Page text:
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NCJ Number: 194537 Find in a Library
Title: Aging and the Fear of Crime: Recent Results From East and West Germany
Journal: International Review of Victimology  Volume:8  Issue:1  Dated:2001  Pages:75-112
Author(s): Helmut Kury; Joachim Obergfell-Fuchs; Theodore Ferdinand
Date Published: 2001
Page Count: 38
Type: Survey
Format: Article
Language: English
Country: United Kingdom
Annotation: This article presents a study examining aging and fear of crime in East and West Germany since reunification.
Abstract: In 1990, 2 large victim studies were conducted simultaneously in East and West Germany, and included respectively 4,999 and 2,027 randomly selected respondents of at least 14 years. In 1995, questionnaires focusing on victimizations within the past year were administered in East and West Germany, including 4,202 and 16,493 respondents respectively. Some of the hypotheses of these studies were: (1) that the fear of crime could be broken down into emotional fear and a cognitive estimate or risk; (2) fear in both Germanys was dependent on gender, previous victimizations, size of community, income, educational attainment, and age; (3) an earlier crime victimization has a greater impact on fear than does age; and (4) the crime-fear paradox is at best marginally useful. Results showed that the crime-fear paradox, if valid at all, held only for young women and elderly male victims. Young women show greater emotional fear than the rest, though this fear was grounded in their heightened risk of victimization especially from sexual crimes, though unlike other groups, their fear exceeded their sense of risk. With men fear of crime fell as they moved into middle age, but from middle age on it climbs again -- slowly in West Germany but sharply in East Germany. In East Germany men in late middle age showed the greatest fear, but in West Germany the oldest group did. It appeared that criminality and its after-effects explained this pattern. If one regards fear of crime within the context of lifestyle, a fear of crime can be readily understood as part of a broader fear. Victims always experience more fear of crime than non-victims. Emotional fear among West German non-victim females fell gradually with advancing age until it finally moved higher in the very oldest group. The level of emotional fear among non-victim men in both East and West Germany climbed broadly with advancing age. 3 tables, 7 figures, 9 notes, 62 references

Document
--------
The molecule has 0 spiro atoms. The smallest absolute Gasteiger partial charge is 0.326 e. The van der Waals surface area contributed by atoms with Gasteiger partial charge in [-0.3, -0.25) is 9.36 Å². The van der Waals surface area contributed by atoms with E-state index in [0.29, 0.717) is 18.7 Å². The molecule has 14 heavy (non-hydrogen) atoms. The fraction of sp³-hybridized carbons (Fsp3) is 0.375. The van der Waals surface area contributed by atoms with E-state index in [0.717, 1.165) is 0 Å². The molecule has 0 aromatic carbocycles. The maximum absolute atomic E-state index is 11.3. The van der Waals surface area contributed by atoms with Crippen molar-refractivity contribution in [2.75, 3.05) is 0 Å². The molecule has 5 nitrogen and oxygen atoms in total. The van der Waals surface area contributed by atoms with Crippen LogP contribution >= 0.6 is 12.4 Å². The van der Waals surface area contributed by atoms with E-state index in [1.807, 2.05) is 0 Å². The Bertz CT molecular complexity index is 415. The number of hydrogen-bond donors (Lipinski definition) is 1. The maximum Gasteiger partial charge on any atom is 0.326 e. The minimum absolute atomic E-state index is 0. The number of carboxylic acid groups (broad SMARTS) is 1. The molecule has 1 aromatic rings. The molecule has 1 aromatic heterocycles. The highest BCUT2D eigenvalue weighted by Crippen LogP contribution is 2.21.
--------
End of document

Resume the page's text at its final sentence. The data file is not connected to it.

Main Term(s): Fear of crime; Germany
Index Term(s): Crimes against the elderly; Older Adults (65+); Public Attitudes/Opinion; Public Opinion of Crime; Reactions to crime; Victim reactions to crime
To cite this abstract, use the following link:
http://www.ncjrs.gov/App/publications/abstract.aspx?ID=194537

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